I am sitting at a table in the Blue Door restaurant at the Delano Hotel in
Miami Beach. I am waiting for crab cakes, and I am annoyed with myself for
having ordered crab cakes, because crab cakes have often disappointed me.
Each time they disappoint me, I make a promise to myself never to order crab
cakes ever again, anytime, anywhere, and tell myself that if I break that
promise I am a fool.
"You fool," I say to myself now. I say it inaudibly, but you know how it is when you say something inaudibly - you look around to see if anyone has heard you.
Looking around, I see that a waiter is passing. He shows no sign of having heard me, but it's hard to tell because the waiters here are very discreet: they try to ignore anything a customer might conceivably not have wanted them to hear.
Every time I see crab cakes on a menu I am tempted to order them, and now I have gone and done it. I suffer from a disease, a kind of mental illness, the groundless hope that springs eternal. I consider leaving or ordering some wine.
Another waiter glides by. As he passes, I ask him to bring a wine list. The waiter does not look at me, but without breaking glide he says, "Of course," and he vanishes behind gauzy draperies.
A man at the next table chuckles audibly. "You may never see him again," he says. "Our waiter disappeared behind those draperies quite a while ago, and we haven't seen him since."
"It was still breakfast time when we saw him last," says the woman with him, wistfully. "I asked for cream for my coffee."
The chuckler chuckles. So does the woman. I decide that they are husband and wife.
My crab cake problem arises from the fact that crab cakes ought to be a good dish. They often look good, so crispy and golden on the outside that they get my hopes up. I see a plate of crab cakes going by, on the way to another diner, and I think, "What have I got to lose?"
A waiter materializes from behind the gauze, carrying a plate. He brings the plate to a man dressed as a cowboy (cowboy boots, jeans, embroidered shirt, and black hair is slicked back in a gesture of nostalgia for the eighties, when cowboys were cool.) The plate holds four hard-boiled eggs.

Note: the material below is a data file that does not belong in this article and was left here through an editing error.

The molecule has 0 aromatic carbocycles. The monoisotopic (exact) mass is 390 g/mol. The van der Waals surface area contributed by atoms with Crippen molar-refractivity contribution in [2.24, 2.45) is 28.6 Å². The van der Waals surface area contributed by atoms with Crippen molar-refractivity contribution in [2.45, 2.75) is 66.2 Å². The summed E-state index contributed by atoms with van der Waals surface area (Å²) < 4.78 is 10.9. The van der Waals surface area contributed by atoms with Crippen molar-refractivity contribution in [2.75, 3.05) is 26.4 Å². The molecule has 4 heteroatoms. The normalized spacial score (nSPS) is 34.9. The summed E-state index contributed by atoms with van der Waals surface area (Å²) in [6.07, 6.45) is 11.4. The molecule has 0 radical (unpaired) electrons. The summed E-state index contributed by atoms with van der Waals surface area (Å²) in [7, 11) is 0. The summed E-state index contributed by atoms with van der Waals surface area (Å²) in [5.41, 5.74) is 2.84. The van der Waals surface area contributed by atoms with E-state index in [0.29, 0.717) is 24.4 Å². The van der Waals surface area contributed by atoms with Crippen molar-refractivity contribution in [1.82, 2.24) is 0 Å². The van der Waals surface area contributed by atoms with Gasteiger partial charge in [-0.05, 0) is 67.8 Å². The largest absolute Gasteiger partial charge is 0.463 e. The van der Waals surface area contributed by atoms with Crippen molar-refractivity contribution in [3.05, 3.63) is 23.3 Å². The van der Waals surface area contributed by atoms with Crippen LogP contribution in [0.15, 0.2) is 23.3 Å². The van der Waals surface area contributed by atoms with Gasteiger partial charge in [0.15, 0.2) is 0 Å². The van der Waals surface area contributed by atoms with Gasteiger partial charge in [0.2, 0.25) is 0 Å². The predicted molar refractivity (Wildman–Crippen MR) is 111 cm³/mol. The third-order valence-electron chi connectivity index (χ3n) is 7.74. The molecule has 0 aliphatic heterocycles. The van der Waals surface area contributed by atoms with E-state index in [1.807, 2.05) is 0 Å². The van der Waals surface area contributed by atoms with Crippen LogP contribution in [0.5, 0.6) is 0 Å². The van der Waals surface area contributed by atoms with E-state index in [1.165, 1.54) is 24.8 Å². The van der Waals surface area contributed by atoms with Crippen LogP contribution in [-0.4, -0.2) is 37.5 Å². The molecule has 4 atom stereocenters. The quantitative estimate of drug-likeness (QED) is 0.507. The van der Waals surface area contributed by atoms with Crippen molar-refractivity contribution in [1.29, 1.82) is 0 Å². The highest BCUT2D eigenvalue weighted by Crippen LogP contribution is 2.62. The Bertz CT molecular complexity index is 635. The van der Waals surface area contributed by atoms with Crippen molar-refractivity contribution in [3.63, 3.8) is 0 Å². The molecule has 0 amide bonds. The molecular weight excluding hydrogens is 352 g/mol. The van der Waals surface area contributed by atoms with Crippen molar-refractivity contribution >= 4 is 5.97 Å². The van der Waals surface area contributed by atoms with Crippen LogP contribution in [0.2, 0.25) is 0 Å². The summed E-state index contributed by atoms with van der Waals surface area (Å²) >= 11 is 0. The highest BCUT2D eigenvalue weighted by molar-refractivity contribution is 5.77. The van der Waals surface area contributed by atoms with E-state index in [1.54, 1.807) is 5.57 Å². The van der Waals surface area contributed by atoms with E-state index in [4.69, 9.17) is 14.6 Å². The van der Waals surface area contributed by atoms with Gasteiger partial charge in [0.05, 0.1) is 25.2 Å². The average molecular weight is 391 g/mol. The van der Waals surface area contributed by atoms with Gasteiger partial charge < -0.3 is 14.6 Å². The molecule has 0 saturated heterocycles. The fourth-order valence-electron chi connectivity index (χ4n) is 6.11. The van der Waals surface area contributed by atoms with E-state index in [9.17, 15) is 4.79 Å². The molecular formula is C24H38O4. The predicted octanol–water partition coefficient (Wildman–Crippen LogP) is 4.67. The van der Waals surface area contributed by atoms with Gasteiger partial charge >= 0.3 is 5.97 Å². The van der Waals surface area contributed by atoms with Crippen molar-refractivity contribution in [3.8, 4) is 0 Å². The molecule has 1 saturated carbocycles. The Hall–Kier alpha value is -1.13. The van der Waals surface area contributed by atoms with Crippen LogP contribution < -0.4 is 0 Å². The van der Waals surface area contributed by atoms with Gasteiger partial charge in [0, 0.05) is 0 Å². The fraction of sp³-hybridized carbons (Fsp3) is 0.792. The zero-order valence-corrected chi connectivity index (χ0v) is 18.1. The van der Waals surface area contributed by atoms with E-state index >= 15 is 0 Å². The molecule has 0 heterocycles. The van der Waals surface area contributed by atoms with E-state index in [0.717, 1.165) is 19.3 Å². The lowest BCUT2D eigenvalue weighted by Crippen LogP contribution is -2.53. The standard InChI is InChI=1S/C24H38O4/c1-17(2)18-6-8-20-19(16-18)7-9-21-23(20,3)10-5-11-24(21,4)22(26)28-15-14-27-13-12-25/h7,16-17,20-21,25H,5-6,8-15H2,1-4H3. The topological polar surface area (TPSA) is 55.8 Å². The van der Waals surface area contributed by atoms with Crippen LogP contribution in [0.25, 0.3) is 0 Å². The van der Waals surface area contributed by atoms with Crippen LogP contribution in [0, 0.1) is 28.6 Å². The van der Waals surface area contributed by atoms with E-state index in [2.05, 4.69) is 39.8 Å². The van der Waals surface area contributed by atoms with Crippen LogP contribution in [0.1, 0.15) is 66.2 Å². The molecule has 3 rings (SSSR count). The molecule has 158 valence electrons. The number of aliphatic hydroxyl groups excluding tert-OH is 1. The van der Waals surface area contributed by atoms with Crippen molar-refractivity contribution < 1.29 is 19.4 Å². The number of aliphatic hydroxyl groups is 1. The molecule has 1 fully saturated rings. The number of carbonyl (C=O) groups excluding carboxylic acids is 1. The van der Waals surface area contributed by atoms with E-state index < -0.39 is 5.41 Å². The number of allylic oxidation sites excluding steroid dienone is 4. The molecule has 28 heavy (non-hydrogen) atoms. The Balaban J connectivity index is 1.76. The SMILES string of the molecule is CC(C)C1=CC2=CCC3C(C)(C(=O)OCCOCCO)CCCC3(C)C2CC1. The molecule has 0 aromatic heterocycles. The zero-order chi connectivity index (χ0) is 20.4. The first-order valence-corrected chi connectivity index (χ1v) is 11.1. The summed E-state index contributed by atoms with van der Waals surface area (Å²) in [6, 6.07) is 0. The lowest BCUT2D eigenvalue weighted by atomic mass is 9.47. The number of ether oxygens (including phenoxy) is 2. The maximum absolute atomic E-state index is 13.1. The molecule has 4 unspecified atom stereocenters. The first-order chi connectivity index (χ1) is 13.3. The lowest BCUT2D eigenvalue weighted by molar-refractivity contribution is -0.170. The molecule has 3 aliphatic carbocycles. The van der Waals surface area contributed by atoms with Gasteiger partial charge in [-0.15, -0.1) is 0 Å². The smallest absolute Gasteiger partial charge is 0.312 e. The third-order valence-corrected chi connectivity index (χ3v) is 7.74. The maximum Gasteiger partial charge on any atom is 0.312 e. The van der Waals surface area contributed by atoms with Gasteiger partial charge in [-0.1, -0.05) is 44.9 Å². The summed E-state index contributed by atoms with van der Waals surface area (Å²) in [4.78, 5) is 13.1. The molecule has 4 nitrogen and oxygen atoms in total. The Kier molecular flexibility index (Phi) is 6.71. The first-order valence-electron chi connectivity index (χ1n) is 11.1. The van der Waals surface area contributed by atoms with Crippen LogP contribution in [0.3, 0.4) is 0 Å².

"He must have ordered yesterday," says the chuckler, quite audibly. Crab cakes are full of promise, but they rarely deliver. Maybe the real point of crab cakes, their raison d'etre, if you'll pardon my French, is to teach us that. It is the Lesson of Crab Cakes: "Neath the crust of a promise ofttimes lies a truth that's hard to swallow.
A dark-haired woman in a short brown dress strides past, on the way to a table on the terrace. She halts abruptly, turns, and squeals hello to the chucklers. They greet her warmly. She sits at their table.
Most crab cakes are more cake than crab. Some are overspiced to make them "tasty," as in "They got the tastiest gol-durn crab cakes over that new drive-thru place up eye-nine-oh-nine." Some are underspiced in the vain hope that the flavor of the crab (one poor lone, lorn crab in a carload) will "come through." Will I never learn? Maybe I should bolt before the disappointing crab cakes arrive.
The cowboy grins and inserts an egg, whole, into his mouth. The grin
suggests that he knows the room is watching him. He chews. He swallows. He
smiles. There are bits of egg white at the corners of his mouth. He inserts
another egg. I recall that I have seen this done before, in Cool Hand Luke,
by Paul Newman, who didn't make it look attractive either.
A waiter puts a plate of chicken salad in front of me, and although chicken salad is not what I ordered I begin eating it anyway, because I have decided that the woman who recommended the crab cakes was probably after revenge.
B. W. Beath is a fictional character who appears in Eric Kraft's novel Reservations Recommended.
Other Short Stories by Eric Kraft